But – and this is where my heart sinks – the film ultimately chooses the least interesting path forward, a retread of Neo and Trinity’s relationship that suggests that (human) love is both the best source of machine energy as well as a power that can transcend and defeat the systems of control keeping us docile cogs in a consumerist engine. To be sure, a wholehearted and sincere embrace of anything (be it love or whatever) as an antidote to the cynical and mercenary string of blockbuster franchises inundating cinemas is a welcome reprieve. I want to be clear: love is a good thing! But, for a franchise distinguished by defying expectations and finding new paths through challenging narratives, falling back on maybe the oldest cliché in the book is more than a tad disappointing.

It’s also indefensibly naïve. Merely pointing out the ideological curtains blinding us to the mechanisms of subjugation is not an end in itself, but only the first step in a genuinely emancipatory project. And it’s dangerous to stop there. We’ve seen firsthand how easily the same observations can be perverted by conservatives to reinforce conformity to the status quo, under the guise of resisting change perceived as imposed as a kind of thought control (see: the red pill movement). And love isn’t the answer to any of this, especially not romantic love between two individuals. Sometimes we forget this, but people who disagree with us about politics love other people too.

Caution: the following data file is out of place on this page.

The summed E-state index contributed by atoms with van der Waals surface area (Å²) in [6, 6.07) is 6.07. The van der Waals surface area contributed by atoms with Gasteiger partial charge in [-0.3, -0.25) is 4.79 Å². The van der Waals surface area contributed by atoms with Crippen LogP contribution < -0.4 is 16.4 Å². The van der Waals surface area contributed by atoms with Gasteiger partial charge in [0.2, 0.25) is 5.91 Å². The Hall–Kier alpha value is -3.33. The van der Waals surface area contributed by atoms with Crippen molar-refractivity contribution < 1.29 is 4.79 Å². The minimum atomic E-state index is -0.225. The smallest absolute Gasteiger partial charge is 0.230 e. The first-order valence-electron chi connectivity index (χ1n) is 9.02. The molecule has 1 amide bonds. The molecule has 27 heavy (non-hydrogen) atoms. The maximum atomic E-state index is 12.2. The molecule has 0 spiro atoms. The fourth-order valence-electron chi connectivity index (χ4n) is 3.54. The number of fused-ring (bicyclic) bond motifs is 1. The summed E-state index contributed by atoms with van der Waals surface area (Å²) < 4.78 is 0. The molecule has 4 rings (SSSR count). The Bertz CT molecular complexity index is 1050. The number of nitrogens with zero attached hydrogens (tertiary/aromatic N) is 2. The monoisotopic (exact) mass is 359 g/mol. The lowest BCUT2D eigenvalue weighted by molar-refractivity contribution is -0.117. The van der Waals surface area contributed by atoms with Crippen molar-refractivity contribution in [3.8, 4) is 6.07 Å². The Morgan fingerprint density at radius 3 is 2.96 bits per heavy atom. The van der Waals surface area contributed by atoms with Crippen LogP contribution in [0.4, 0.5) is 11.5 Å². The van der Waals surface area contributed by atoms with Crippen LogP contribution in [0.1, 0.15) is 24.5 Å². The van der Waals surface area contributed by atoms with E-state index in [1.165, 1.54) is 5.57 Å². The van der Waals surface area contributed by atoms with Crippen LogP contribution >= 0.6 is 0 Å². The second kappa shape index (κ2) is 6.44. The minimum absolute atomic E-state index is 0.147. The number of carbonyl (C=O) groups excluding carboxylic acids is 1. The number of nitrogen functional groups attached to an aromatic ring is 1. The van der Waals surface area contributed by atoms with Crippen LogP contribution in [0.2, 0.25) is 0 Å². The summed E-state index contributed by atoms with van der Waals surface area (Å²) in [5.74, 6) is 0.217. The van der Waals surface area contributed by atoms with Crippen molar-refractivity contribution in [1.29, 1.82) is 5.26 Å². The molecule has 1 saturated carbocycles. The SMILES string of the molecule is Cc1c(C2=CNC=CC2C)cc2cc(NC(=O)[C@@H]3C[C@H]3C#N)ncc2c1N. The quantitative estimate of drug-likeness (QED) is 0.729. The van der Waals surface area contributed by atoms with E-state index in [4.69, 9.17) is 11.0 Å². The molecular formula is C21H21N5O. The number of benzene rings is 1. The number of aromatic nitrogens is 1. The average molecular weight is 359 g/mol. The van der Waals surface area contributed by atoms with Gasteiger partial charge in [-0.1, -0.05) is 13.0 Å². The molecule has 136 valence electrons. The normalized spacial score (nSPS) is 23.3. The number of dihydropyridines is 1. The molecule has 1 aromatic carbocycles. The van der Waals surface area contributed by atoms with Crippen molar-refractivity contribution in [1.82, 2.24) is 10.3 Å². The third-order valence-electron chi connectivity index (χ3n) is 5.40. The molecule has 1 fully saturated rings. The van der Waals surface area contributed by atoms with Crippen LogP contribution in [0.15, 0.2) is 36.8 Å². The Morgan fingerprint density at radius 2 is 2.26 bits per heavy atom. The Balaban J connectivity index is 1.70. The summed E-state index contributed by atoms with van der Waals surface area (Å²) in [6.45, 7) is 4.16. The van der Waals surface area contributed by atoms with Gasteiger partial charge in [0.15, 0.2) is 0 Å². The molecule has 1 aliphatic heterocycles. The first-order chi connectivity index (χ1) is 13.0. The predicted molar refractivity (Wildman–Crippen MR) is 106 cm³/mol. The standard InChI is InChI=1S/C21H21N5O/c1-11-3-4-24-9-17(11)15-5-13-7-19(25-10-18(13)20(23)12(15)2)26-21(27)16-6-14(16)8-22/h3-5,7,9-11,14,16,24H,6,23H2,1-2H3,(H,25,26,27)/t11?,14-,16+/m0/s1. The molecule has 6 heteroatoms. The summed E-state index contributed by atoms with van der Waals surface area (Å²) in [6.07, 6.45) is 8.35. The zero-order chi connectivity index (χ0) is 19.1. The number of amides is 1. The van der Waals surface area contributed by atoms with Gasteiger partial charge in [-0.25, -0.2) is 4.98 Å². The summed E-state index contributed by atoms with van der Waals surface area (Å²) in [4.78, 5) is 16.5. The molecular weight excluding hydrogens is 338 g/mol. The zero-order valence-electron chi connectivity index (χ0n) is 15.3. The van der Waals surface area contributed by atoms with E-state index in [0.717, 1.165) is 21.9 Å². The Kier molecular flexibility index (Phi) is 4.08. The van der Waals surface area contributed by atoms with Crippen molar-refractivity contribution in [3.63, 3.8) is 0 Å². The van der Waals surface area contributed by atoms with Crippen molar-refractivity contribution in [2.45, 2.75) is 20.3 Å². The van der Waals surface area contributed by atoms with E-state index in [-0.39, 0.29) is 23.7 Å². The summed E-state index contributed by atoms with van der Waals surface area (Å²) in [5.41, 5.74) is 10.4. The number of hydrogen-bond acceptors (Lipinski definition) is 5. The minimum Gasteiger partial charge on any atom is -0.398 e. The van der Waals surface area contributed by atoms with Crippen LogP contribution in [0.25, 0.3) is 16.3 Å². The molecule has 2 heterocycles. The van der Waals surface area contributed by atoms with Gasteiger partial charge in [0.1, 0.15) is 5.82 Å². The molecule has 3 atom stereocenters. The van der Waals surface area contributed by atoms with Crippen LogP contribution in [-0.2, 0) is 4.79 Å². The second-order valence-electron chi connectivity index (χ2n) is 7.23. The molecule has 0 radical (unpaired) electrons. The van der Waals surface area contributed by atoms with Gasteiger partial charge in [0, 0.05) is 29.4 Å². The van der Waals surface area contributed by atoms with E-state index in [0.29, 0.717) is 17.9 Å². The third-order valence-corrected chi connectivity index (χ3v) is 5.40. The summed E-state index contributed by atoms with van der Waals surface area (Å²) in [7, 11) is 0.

At times, the film hints at a different answer: the problem lies in our adherence to binary thinking (good/evil, man/woman, friend/enemy), suggesting that escape from the system of control requires a conceptual revolution as well as a material one. Agent Smith and Neo have, after all, been frenemies from the start, and in this film Smith reprises his wild card role in adjudicating the conflict between human and machine. More interestingly, we learn that, since the events of the third movie, human and machine life have become ever more intertwined, with some machines defecting to help the humans and with programs gaining physical manifestations through “exomorphic-particle codices.” At times, the film seems headed towards a resolution through community, our symbiosis with the machines spurring the next phase of our evolution into synthetic-organic hybrid organisms. Binary overturned!